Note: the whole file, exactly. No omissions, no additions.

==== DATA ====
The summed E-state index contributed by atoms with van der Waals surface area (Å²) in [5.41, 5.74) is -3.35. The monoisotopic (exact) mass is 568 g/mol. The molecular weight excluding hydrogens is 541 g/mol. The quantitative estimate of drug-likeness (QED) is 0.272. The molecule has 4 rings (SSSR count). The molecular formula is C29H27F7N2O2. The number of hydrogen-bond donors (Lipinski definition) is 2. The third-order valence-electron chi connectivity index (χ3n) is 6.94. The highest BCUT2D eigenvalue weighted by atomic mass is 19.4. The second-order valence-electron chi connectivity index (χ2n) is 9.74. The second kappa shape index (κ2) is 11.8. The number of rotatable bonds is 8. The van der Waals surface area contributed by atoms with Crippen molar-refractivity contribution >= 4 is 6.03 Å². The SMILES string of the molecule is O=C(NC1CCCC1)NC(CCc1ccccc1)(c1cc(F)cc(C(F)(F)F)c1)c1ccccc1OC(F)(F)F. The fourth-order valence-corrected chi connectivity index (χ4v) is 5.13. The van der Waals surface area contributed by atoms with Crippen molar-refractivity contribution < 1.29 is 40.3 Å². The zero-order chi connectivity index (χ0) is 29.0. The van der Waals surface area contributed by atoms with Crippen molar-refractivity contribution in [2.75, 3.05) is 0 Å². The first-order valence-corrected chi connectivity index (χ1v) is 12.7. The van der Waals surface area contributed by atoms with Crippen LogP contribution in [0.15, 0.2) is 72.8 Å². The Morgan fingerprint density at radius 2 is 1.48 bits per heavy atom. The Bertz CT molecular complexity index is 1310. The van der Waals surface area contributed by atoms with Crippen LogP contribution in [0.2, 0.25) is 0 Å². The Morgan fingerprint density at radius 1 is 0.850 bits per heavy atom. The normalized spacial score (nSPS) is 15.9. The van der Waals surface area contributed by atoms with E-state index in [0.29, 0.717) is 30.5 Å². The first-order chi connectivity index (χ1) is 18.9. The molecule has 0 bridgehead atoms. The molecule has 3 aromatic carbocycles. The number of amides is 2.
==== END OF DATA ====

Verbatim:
The summed E-state index contributed by atoms with van der Waals surface area (Å²) in [5.41, 5.74) is -3.35. The monoisotopic (exact) mass is 568 g/mol. The molecular weight excluding hydrogens is 541 g/mol. The quantitative estimate of drug-likeness (QED) is 0.272. The molecule has 4 rings (SSSR count). The molecular formula is C29H27F7N2O2. The number of hydrogen-bond donors (Lipinski definition) is 2. The third-order valence-electron chi connectivity index (χ3n) is 6.94. The highest BCUT2D eigenvalue weighted by atomic mass is 19.4. The second-order valence-electron chi connectivity index (χ2n) is 9.74. The second kappa shape index (κ2) is 11.8. The number of rotatable bonds is 8. The van der Waals surface area contributed by atoms with Crippen molar-refractivity contribution >= 4 is 6.03 Å². The SMILES string of the molecule is O=C(NC1CCCC1)NC(CCc1ccccc1)(c1cc(F)cc(C(F)(F)F)c1)c1ccccc1OC(F)(F)F. The fourth-order valence-corrected chi connectivity index (χ4v) is 5.13. The van der Waals surface area contributed by atoms with Crippen molar-refractivity contribution < 1.29 is 40.3 Å². The zero-order chi connectivity index (χ0) is 29.0. The van der Waals surface area contributed by atoms with Crippen molar-refractivity contribution in [2.75, 3.05) is 0 Å². The first-order valence-corrected chi connectivity index (χ1v) is 12.7. The van der Waals surface area contributed by atoms with Crippen LogP contribution in [0.15, 0.2) is 72.8 Å². The Morgan fingerprint density at radius 2 is 1.48 bits per heavy atom. The Bertz CT molecular complexity index is 1310. The van der Waals surface area contributed by atoms with Crippen LogP contribution in [0.2, 0.25) is 0 Å². The Morgan fingerprint density at radius 1 is 0.850 bits per heavy atom. The normalized spacial score (nSPS) is 15.9. The van der Waals surface area contributed by atoms with E-state index in [0.29, 0.717) is 30.5 Å². The first-order chi connectivity index (χ1) is 18.9. The molecule has 0 bridgehead atoms. The molecule has 3 aromatic carbocycles. The number of amides is 2.